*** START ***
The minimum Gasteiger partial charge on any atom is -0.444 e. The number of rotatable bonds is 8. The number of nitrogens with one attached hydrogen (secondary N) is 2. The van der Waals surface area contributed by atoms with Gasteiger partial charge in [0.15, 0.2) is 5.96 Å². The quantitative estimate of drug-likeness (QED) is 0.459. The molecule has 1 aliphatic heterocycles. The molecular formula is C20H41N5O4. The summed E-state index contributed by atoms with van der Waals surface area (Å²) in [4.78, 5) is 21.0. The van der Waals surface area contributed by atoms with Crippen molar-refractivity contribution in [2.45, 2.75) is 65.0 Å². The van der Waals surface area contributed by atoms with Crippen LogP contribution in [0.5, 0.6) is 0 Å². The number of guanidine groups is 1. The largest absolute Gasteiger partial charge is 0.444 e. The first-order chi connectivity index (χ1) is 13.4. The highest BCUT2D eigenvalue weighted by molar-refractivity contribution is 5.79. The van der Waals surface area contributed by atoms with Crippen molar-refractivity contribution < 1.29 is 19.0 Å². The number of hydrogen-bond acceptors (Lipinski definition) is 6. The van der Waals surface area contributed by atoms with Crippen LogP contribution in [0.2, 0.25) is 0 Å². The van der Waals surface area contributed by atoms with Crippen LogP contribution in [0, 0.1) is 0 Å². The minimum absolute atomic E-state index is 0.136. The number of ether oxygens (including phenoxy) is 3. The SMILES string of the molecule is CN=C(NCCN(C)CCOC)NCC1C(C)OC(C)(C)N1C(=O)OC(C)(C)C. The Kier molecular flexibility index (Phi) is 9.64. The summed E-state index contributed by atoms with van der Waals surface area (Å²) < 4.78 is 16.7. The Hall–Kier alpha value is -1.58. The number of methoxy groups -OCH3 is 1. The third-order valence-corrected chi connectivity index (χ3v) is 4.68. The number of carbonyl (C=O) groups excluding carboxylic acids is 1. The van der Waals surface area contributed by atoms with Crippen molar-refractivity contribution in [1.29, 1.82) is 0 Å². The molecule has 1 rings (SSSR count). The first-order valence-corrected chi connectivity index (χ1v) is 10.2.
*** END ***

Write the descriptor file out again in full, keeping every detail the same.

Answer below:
The minimum Gasteiger partial charge on any atom is -0.444 e. The number of rotatable bonds is 8. The number of nitrogens with one attached hydrogen (secondary N) is 2. The van der Waals surface area contributed by atoms with Gasteiger partial charge in [0.15, 0.2) is 5.96 Å². The quantitative estimate of drug-likeness (QED) is 0.459. The molecule has 1 aliphatic heterocycles. The molecular formula is C20H41N5O4. The summed E-state index contributed by atoms with van der Waals surface area (Å²) in [4.78, 5) is 21.0. The van der Waals surface area contributed by atoms with Crippen molar-refractivity contribution in [2.45, 2.75) is 65.0 Å². The van der Waals surface area contributed by atoms with Crippen LogP contribution in [0.5, 0.6) is 0 Å². The number of guanidine groups is 1. The largest absolute Gasteiger partial charge is 0.444 e. The first-order chi connectivity index (χ1) is 13.4. The highest BCUT2D eigenvalue weighted by molar-refractivity contribution is 5.79. The van der Waals surface area contributed by atoms with Crippen molar-refractivity contribution < 1.29 is 19.0 Å². The number of hydrogen-bond acceptors (Lipinski definition) is 6. The van der Waals surface area contributed by atoms with Crippen LogP contribution in [0.2, 0.25) is 0 Å². The van der Waals surface area contributed by atoms with Crippen LogP contribution in [0, 0.1) is 0 Å². The minimum absolute atomic E-state index is 0.136. The number of ether oxygens (including phenoxy) is 3. The SMILES string of the molecule is CN=C(NCCN(C)CCOC)NCC1C(C)OC(C)(C)N1C(=O)OC(C)(C)C. The Kier molecular flexibility index (Phi) is 9.64. The summed E-state index contributed by atoms with van der Waals surface area (Å²) < 4.78 is 16.7. The Hall–Kier alpha value is -1.58. The number of methoxy groups -OCH3 is 1. The third-order valence-corrected chi connectivity index (χ3v) is 4.68. The number of carbonyl (C=O) groups excluding carboxylic acids is 1. The van der Waals surface area contributed by atoms with Crippen molar-refractivity contribution in [1.29, 1.82) is 0 Å². The molecule has 1 rings (SSSR count). The first-order valence-corrected chi connectivity index (χ1v) is 10.2.